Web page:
Big-Headed Ants Identification

What are big-headed ants? 

Big-headed ants vary in color from red to brown to light yellow. These ants are unique because the workers come in two different sizes — major and minor. The minor worker's body and head are proportionate in size. The major worker's heart-shaped head is noticeably larger than the rest of the body.

big-headed ants close up

Are big-headed ants dangerous?

Big-headed ants construct mud tubs, which often cause them to be confused with wood-eating termites. However, unlike termites, these ants don't feed on wood and aren't responsible for causing structural damage. 

Big-headed ants build supercolonies, a series of connected smaller colonies, which allow them to gather food and distribute it to all their colony members. This behavior and multiple nesting sites can make them difficult to control and eliminate.

Like most other ants, big-headed ants are also annoying to deal with on our properties. They forage for food and moisture and create nesting sites, leaving behind piles of debris and dirt. When in our homes, they will contaminate food and surfaces with bacteria and other pathogens they came into contact with outside.

Why do I have a big-headed ant problem?

Big-headed ants are omnivores and will feed on other insects, honeydew, proteins, grease, and sweets. They will forage for food in our Florida yards in the following places:

  • Gardens that offer a lot of insect activity.

  • Trash cans and recycling bins.

  • Pet food.

  • Outdoor eating areas.

Food odors and moisture will also attract these ants to the outside walls of buildings. As they travel over them, they move inside through cracks in the foundation and spaces around windows and doors. 

Where will I find big-headed ants?

Outside, these ants build nests in open, well-shaded areas, including next to the foundations of homes and other structures. The soil next to trees, patios, sidewalks, driveways, and pavers are examples of other areas these ants like to nest. As ants create their nesting galleries, they move the soil they excavate up to the surface of the ground and through cracks in pavement, cement, walls, floors, and baseboards. 

Big-headed ants also move into our homes while seeking moisture and food. Once inside, it is common for them to stay and build a satellite nest to expand the colony. They prefer to nest behind walls in areas where moisture is present (pipes, fixtures, tubs, sinks, air conditioners).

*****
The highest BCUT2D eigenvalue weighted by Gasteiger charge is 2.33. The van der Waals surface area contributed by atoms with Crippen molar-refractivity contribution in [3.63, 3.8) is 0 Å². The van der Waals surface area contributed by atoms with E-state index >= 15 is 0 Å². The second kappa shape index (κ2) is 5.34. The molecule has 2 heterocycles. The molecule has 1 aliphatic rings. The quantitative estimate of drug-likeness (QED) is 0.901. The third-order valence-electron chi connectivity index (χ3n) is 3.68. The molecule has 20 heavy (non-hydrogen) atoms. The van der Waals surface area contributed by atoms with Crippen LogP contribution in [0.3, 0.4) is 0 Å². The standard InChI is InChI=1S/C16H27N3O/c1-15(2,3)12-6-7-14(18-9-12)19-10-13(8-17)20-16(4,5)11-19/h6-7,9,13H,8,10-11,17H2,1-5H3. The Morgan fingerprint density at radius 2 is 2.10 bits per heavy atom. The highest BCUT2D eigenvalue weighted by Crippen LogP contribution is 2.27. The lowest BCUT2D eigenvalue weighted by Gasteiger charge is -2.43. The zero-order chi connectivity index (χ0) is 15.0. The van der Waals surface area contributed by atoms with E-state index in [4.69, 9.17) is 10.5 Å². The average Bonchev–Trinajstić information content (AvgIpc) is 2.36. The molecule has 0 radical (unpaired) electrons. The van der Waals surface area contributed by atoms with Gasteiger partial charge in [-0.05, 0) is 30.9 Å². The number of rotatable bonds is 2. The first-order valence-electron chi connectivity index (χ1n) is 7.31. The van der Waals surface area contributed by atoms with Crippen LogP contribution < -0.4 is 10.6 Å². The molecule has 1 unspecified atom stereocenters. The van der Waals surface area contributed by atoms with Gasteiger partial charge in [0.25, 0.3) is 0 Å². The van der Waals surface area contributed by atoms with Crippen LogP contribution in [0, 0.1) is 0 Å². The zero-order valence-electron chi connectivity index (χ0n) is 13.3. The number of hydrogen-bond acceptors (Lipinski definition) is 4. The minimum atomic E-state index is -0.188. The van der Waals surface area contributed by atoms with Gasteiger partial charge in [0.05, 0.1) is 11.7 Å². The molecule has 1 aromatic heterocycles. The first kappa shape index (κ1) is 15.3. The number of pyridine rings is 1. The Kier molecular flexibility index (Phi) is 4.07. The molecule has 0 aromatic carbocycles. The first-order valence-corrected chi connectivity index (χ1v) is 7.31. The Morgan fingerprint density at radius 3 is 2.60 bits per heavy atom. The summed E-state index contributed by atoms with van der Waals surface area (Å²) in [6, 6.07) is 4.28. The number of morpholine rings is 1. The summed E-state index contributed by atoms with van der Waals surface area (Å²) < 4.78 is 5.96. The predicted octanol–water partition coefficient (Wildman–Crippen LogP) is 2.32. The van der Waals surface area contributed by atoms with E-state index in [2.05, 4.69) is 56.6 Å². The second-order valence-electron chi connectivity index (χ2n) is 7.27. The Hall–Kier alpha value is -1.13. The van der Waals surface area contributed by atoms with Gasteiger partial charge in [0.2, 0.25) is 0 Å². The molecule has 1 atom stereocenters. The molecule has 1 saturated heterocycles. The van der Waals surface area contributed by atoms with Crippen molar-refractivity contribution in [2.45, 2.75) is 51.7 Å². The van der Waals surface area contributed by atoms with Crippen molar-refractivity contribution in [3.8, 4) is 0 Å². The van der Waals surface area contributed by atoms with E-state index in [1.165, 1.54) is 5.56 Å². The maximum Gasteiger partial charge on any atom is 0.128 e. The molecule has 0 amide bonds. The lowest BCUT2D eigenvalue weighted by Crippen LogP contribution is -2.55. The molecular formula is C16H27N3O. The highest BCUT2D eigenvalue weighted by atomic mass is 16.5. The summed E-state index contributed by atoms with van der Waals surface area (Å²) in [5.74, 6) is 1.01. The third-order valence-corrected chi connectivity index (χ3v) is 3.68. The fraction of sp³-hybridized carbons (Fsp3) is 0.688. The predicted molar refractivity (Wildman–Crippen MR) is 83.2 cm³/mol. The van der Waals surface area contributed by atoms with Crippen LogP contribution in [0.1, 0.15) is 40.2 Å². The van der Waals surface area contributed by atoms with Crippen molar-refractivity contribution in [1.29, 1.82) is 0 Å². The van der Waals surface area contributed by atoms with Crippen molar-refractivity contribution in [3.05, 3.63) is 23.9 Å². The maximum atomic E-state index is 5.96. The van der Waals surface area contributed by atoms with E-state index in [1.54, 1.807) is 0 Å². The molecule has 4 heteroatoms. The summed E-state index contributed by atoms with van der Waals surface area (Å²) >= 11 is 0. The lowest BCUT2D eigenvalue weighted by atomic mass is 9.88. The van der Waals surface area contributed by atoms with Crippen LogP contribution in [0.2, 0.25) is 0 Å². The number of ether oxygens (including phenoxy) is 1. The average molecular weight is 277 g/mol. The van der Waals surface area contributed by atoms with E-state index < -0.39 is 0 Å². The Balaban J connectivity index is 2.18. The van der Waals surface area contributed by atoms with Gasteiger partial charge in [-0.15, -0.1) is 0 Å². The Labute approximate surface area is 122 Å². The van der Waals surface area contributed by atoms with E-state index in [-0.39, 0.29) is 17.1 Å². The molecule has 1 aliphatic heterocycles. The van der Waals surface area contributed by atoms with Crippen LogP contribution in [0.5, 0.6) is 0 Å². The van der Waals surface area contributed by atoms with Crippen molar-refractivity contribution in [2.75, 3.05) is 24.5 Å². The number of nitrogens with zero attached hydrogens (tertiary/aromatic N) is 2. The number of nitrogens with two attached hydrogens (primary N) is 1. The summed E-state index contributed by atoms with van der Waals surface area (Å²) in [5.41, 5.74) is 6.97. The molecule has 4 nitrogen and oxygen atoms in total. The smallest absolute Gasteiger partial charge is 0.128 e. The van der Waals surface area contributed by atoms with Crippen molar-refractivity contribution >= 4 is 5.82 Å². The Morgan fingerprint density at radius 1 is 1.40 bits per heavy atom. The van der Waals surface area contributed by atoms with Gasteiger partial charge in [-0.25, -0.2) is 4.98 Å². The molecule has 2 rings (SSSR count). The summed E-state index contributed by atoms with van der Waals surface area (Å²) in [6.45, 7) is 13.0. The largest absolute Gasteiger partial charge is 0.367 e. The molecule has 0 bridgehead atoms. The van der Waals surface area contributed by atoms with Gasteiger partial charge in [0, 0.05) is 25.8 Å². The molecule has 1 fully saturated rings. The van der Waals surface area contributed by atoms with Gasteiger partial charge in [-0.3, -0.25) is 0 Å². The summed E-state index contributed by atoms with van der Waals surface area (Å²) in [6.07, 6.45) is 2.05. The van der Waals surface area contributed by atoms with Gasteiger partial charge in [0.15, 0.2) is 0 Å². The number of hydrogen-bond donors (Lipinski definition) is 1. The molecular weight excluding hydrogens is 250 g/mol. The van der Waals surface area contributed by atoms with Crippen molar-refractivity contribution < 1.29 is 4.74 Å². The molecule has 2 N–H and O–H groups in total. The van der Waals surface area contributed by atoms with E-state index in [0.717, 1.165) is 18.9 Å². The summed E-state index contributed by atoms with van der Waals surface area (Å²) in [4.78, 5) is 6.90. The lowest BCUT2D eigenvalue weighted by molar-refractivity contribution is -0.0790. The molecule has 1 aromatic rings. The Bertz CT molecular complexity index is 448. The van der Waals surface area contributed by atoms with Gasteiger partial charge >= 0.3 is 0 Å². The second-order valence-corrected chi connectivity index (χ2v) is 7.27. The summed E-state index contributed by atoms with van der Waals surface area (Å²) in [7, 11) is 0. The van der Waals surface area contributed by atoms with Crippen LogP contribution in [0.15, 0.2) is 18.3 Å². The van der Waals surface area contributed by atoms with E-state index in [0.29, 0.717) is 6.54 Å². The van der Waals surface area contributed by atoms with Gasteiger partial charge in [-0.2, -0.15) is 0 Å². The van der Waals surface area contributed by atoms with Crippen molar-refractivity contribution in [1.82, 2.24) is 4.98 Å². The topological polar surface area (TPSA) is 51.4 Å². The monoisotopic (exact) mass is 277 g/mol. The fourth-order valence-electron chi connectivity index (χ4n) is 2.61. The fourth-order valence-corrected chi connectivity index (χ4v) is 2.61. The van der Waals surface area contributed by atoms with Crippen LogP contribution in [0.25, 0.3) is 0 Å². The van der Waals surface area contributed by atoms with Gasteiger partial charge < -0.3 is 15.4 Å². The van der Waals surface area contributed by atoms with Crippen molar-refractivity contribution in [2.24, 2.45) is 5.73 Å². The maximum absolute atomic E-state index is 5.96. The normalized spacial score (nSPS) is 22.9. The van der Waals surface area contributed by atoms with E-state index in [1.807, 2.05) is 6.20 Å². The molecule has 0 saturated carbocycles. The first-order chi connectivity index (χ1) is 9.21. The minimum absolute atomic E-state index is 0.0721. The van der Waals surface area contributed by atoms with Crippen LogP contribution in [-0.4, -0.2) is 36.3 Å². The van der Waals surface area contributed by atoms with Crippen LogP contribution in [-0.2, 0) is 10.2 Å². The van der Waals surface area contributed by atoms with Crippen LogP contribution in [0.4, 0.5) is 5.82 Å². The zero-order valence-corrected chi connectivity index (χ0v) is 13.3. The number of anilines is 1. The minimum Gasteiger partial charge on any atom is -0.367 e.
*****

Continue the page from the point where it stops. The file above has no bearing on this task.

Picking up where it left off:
Wall void in basements, kitchens, and bathrooms are common areas in a home to find these ants nesting. Spaces behind windows and doors are other favorite nesting sites.

How do I get rid of big-headed ants?

To get rid of the current problems you are experiencing with big-headed ants in your West Palm Beach home or business, reach out to the Empire Pest Defense experts. We know how difficult these pests are to get rid of and are ready to help! We will protect your property from big-headed ants and other pests through detailed inspections, interior and exterior treatments, and ongoing services. Empire Pest Defense is a local company that understands the needs of West Palm Beach residents and will work with you to keep your residential or commercial property free of pests. Contact us today and learn more about our effective pest control services!

How can I prevent big-headed ants in the future?

Avoid problems with big-headed ants with the help of the professionals at Empire Pest Defense, our effective pest control solutions, and our practical prevention tips:

  • Regularly inspect your house and seal openings in the foundation, exterior walls, and roofline.

  • Place weatherstripping around windows and doors and covers over vents.

  • Leave a stone or rock barrier between the damp mulch or soil and the foundation of your home.

  • Reduce areas of excess moisture in and around your home by maintaining gutters and repairing leaky pipes.

  • Make sure kitchens, basements, and bathrooms are well-ventilated.

  • Regularly wash dishes, vacuum, wipe down counters to remove food debris from your house that could attract ants.

  • Keep tight-fitting or locking lids on outdoor trash cans and compost bins.


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